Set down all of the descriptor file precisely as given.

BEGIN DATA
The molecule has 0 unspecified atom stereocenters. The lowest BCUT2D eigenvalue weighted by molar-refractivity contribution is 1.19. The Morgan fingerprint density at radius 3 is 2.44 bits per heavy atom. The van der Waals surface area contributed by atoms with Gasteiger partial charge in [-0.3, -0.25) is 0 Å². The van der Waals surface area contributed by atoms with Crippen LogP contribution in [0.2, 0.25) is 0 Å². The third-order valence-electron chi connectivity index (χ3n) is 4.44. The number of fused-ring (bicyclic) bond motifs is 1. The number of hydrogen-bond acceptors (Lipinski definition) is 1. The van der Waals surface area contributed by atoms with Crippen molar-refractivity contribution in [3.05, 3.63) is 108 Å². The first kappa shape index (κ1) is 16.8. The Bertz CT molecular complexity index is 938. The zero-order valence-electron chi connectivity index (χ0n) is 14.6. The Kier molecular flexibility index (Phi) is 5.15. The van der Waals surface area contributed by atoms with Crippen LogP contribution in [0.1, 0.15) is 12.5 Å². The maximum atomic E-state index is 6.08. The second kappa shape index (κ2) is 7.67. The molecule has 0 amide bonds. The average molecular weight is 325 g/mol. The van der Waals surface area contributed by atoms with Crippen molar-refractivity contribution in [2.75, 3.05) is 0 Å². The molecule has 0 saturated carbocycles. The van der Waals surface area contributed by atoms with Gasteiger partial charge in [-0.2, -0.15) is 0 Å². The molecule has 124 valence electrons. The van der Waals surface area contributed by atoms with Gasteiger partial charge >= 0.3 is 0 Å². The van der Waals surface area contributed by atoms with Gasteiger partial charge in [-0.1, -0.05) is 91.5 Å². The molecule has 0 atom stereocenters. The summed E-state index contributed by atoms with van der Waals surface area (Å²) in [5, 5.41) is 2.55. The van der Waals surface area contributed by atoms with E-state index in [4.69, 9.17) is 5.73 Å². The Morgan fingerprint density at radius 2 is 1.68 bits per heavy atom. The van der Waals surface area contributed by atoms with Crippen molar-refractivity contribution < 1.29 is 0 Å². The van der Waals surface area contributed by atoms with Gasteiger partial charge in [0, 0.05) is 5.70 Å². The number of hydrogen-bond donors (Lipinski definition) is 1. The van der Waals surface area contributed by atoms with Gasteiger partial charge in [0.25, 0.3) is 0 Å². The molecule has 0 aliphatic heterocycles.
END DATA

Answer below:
The molecule has 0 unspecified atom stereocenters. The lowest BCUT2D eigenvalue weighted by molar-refractivity contribution is 1.19. The Morgan fingerprint density at radius 3 is 2.44 bits per heavy atom. The van der Waals surface area contributed by atoms with Gasteiger partial charge in [-0.3, -0.25) is 0 Å². The van der Waals surface area contributed by atoms with Crippen LogP contribution in [0.2, 0.25) is 0 Å². The third-order valence-electron chi connectivity index (χ3n) is 4.44. The number of fused-ring (bicyclic) bond motifs is 1. The number of hydrogen-bond acceptors (Lipinski definition) is 1. The van der Waals surface area contributed by atoms with Crippen molar-refractivity contribution in [3.05, 3.63) is 108 Å². The first kappa shape index (κ1) is 16.8. The Bertz CT molecular complexity index is 938. The zero-order valence-electron chi connectivity index (χ0n) is 14.6. The Kier molecular flexibility index (Phi) is 5.15. The van der Waals surface area contributed by atoms with Crippen LogP contribution in [0.1, 0.15) is 12.5 Å². The maximum atomic E-state index is 6.08. The second kappa shape index (κ2) is 7.67. The molecule has 0 amide bonds. The average molecular weight is 325 g/mol. The van der Waals surface area contributed by atoms with Crippen molar-refractivity contribution in [2.75, 3.05) is 0 Å². The molecule has 0 saturated carbocycles. The van der Waals surface area contributed by atoms with Gasteiger partial charge in [-0.2, -0.15) is 0 Å². The molecule has 124 valence electrons. The van der Waals surface area contributed by atoms with Gasteiger partial charge >= 0.3 is 0 Å². The van der Waals surface area contributed by atoms with Gasteiger partial charge in [-0.1, -0.05) is 91.5 Å². The molecule has 0 atom stereocenters. The summed E-state index contributed by atoms with van der Waals surface area (Å²) in [5, 5.41) is 2.55. The van der Waals surface area contributed by atoms with E-state index in [4.69, 9.17) is 5.73 Å². The Morgan fingerprint density at radius 2 is 1.68 bits per heavy atom. The van der Waals surface area contributed by atoms with Crippen molar-refractivity contribution < 1.29 is 0 Å². The van der Waals surface area contributed by atoms with Gasteiger partial charge in [0, 0.05) is 5.70 Å². The number of hydrogen-bond donors (Lipinski definition) is 1. The van der Waals surface area contributed by atoms with Gasteiger partial charge in [0.25, 0.3) is 0 Å². The molecule has 0 aliphatic heterocycles.